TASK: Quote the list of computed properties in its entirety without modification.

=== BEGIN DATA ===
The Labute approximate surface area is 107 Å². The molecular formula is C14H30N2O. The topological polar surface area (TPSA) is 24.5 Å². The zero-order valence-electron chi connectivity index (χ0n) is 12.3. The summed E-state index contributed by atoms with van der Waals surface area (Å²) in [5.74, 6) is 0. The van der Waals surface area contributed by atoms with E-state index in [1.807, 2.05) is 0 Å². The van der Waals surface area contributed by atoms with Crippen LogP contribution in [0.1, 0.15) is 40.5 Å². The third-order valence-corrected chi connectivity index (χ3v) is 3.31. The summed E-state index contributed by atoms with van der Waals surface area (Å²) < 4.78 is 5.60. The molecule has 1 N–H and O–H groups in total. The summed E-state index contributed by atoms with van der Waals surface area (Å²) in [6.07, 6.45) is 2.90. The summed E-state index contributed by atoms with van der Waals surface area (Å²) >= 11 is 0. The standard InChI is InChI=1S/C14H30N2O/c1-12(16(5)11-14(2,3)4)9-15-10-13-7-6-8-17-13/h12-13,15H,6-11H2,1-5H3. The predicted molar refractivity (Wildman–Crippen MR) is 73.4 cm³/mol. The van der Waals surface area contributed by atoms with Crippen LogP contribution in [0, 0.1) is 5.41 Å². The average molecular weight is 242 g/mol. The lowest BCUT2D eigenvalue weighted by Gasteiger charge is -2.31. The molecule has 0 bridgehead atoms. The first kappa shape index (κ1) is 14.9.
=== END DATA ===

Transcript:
The Labute approximate surface area is 107 Å². The molecular formula is C14H30N2O. The topological polar surface area (TPSA) is 24.5 Å². The zero-order valence-electron chi connectivity index (χ0n) is 12.3. The summed E-state index contributed by atoms with van der Waals surface area (Å²) in [5.74, 6) is 0. The van der Waals surface area contributed by atoms with E-state index in [1.807, 2.05) is 0 Å². The van der Waals surface area contributed by atoms with Crippen LogP contribution in [0.1, 0.15) is 40.5 Å². The third-order valence-corrected chi connectivity index (χ3v) is 3.31. The summed E-state index contributed by atoms with van der Waals surface area (Å²) < 4.78 is 5.60. The molecule has 1 N–H and O–H groups in total. The summed E-state index contributed by atoms with van der Waals surface area (Å²) in [6.07, 6.45) is 2.90. The summed E-state index contributed by atoms with van der Waals surface area (Å²) >= 11 is 0. The standard InChI is InChI=1S/C14H30N2O/c1-12(16(5)11-14(2,3)4)9-15-10-13-7-6-8-17-13/h12-13,15H,6-11H2,1-5H3. The predicted molar refractivity (Wildman–Crippen MR) is 73.4 cm³/mol. The van der Waals surface area contributed by atoms with Crippen LogP contribution in [0, 0.1) is 5.41 Å². The average molecular weight is 242 g/mol. The lowest BCUT2D eigenvalue weighted by Gasteiger charge is -2.31. The molecule has 0 bridgehead atoms. The first kappa shape index (κ1) is 14.9.